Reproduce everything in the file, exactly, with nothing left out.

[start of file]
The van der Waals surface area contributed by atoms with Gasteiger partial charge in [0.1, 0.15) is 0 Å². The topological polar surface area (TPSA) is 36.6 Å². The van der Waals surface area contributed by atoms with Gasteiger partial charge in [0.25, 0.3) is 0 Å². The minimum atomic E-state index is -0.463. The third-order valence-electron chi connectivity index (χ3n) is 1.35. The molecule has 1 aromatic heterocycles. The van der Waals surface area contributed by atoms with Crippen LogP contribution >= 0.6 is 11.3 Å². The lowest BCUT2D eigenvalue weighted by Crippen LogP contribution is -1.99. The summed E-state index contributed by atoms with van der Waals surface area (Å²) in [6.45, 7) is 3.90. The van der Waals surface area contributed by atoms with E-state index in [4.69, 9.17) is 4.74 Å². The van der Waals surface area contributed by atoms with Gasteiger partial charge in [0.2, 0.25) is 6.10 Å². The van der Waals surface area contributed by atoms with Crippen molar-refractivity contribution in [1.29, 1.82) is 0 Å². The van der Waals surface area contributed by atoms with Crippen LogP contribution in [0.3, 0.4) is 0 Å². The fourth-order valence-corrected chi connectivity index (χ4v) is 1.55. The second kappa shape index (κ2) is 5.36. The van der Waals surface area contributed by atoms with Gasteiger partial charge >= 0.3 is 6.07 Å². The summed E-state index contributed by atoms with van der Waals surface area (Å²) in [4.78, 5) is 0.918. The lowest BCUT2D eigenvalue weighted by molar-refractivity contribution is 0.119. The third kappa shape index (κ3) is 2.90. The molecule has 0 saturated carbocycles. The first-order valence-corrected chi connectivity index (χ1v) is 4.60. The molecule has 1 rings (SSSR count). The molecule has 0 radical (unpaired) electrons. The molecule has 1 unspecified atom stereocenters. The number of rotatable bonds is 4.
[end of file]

The van der Waals surface area contributed by atoms with Gasteiger partial charge in [0.1, 0.15) is 0 Å². The topological polar surface area (TPSA) is 36.6 Å². The van der Waals surface area contributed by atoms with Gasteiger partial charge in [0.25, 0.3) is 0 Å². The minimum atomic E-state index is -0.463. The third-order valence-electron chi connectivity index (χ3n) is 1.35. The molecule has 1 aromatic heterocycles. The van der Waals surface area contributed by atoms with Crippen LogP contribution >= 0.6 is 11.3 Å². The lowest BCUT2D eigenvalue weighted by Crippen LogP contribution is -1.99. The summed E-state index contributed by atoms with van der Waals surface area (Å²) in [6.45, 7) is 3.90. The van der Waals surface area contributed by atoms with E-state index in [4.69, 9.17) is 4.74 Å². The van der Waals surface area contributed by atoms with Gasteiger partial charge in [0.2, 0.25) is 6.10 Å². The van der Waals surface area contributed by atoms with Crippen molar-refractivity contribution in [1.29, 1.82) is 0 Å². The van der Waals surface area contributed by atoms with Crippen LogP contribution in [0.3, 0.4) is 0 Å². The fourth-order valence-corrected chi connectivity index (χ4v) is 1.55. The second kappa shape index (κ2) is 5.36. The van der Waals surface area contributed by atoms with Gasteiger partial charge >= 0.3 is 6.07 Å². The summed E-state index contributed by atoms with van der Waals surface area (Å²) in [4.78, 5) is 0.918. The lowest BCUT2D eigenvalue weighted by molar-refractivity contribution is 0.119. The third kappa shape index (κ3) is 2.90. The molecule has 0 saturated carbocycles. The first-order valence-corrected chi connectivity index (χ1v) is 4.60. The molecule has 1 rings (SSSR count). The molecule has 0 radical (unpaired) electrons. The molecule has 1 unspecified atom stereocenters. The number of rotatable bonds is 4.